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I want to call a macro with some arguments depending on the result of boost::mpl::eval_if (or a similar function) that could give how many template arguments are not empty. Say we have some pseudocode like the following:

struct EmptyType {  };
template<class arg1=EmptyType, class arg2=EmptyType, class arg3=EmptyType>
class my_class
{
     eval_if<is_not_same<arg1, EmptyType>, FILL_MY_CLASS_DEFINE(1)> else      
     eval_if<is_not_same<arg2, EmptyType>, FILL_MY_CLASS_DEFINE(2)> else
     eval_if<is_not_same<arg3, EmptyType>, FILL_MY_CLASS_DEFINE(3)>;
};

I am trying to fill my class with some content depending on how many arguments are EmptyType. I wonder how such thing can be done in C++03 via Boost.MPL/Preprocessor or some other Boost library?

share|improve this question
    
Defines (preprocessor) and template code (compiler) don't play well together, as the preprocessor comes first and does raw text substitution. – Xeo Dec 8 '11 at 21:20
up vote 1 down vote accepted

You don't need preprocessor or mpl. Partial specialization is you need:

Edit This works in C++03, see it live: https://ideone.com/6MaHJ

#include <iostream>
#include <string>

struct EmptyType {  };

template<class  arg1=EmptyType, class arg2=EmptyType, class arg3=EmptyType>
class my_class
{
    // FILL_MY_CLASS_DEFINE(3)
};
template<class  arg1, class arg2>
class my_class<arg1,arg2,EmptyType>
{
    // FILL_MY_CLASS_DEFINE(2)
};
template<class  arg1>
class my_class<arg1,EmptyType,EmptyType>
{
    // FILL_MY_CLASS_DEFINE(1)
};
template<>
class my_class<EmptyType,EmptyType,EmptyType>
{
    // FILL_MY_CLASS_DEFINE(0)
};

int main(int argc, const char *argv[])
{
    my_class<std::string, double, int> a;
    my_class<std::string, int> b;
    my_class<void> c;

    return 0;
}
share|improve this answer
    
Will this work with C++03? – myWallJSON Dec 9 '11 at 10:42
    
@myWallJSON Yes, see edit and ideone.com/6MaHJ – sehe Dec 9 '11 at 14:11

Are you looking for variadic templates?

#include <tuple>
#include <iostream>
#include <string>

template <typename... Arg>
struct my_class
{
    // getting the size of the argument list:
    enum { size = sizeof...(Arg) }; // in absense of static fields with initializers...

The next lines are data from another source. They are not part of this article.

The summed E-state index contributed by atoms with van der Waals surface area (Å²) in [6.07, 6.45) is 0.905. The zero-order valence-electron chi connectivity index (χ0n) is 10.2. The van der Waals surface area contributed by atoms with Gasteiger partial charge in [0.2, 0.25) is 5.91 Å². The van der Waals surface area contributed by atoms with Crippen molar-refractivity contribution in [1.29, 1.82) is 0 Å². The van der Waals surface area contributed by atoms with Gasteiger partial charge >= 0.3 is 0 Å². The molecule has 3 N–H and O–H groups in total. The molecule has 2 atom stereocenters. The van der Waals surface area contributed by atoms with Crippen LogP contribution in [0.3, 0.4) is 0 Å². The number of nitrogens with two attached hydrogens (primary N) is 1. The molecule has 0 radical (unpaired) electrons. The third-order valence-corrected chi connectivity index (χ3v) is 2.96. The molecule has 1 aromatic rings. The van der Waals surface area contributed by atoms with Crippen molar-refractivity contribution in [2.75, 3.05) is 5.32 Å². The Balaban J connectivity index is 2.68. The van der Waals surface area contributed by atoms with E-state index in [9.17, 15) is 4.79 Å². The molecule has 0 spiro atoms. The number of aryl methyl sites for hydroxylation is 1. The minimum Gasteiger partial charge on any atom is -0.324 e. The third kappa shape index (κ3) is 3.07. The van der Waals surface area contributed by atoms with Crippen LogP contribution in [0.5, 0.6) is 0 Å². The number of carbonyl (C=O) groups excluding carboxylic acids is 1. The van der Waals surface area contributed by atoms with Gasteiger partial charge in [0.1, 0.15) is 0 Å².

// demo filling the struct with data:
    std::tuple<Arg...> arg_data;
    my_class(Arg&&... a) : arg_data(std::forward<Arg>(a)...) { }
};

int main(int argc, const char *argv[])
{
    my_class<std::string, int> a("hello world", 42);

    std::cout << "size: " << a.size << std::endl;
    std::cout << "last: " << std::get<a.size-1>(a.arg_data) << std::endl;

    return 0;
}

Output:

size: 2
last: 42
share|improve this answer
    
I thought variadic templates came with C++11.. – myWallJSON Dec 9 '11 at 10:43
    
@myWallJSON: You're absolutely right. I somehow missed that requirement. (As you already have some experience with, you can emulate some uses of variadic templates using Boost Preprocess) – sehe Dec 9 '11 at 14:07

When you have many template arguments, a partial specialization can be impractical and error-prone. The code below will do what you want, but as it was already mentioned in other answers, it's not always the best way to proceed.

#include <boost/mpl/count_if.hpp>
#include <boost/mpl/not.hpp>
#include <boost/type_traits/is_same.hpp>

using boost::is_same;
using boost::mpl::_;
using boost::mpl::not_;
using boost::mpl::count_if;

#define FILL_MY_CLASS_DEFINE(x) static const int __x__ = x // an example, watch out: no semicolon at the end

struct EmptyType {  };
template<class arg1=EmptyType, class arg2=EmptyType, class arg3=EmptyType>
class my_class
{
    // count the types which are not equal to EmptyType
    static const long NonEmptyCount = count_if<type, not_<is_same<_, EmptyType> > >::value;
    // invoke a macro with an argument
    FILL_MY_CLASS_DEFINE(NonEmptyCount);
};
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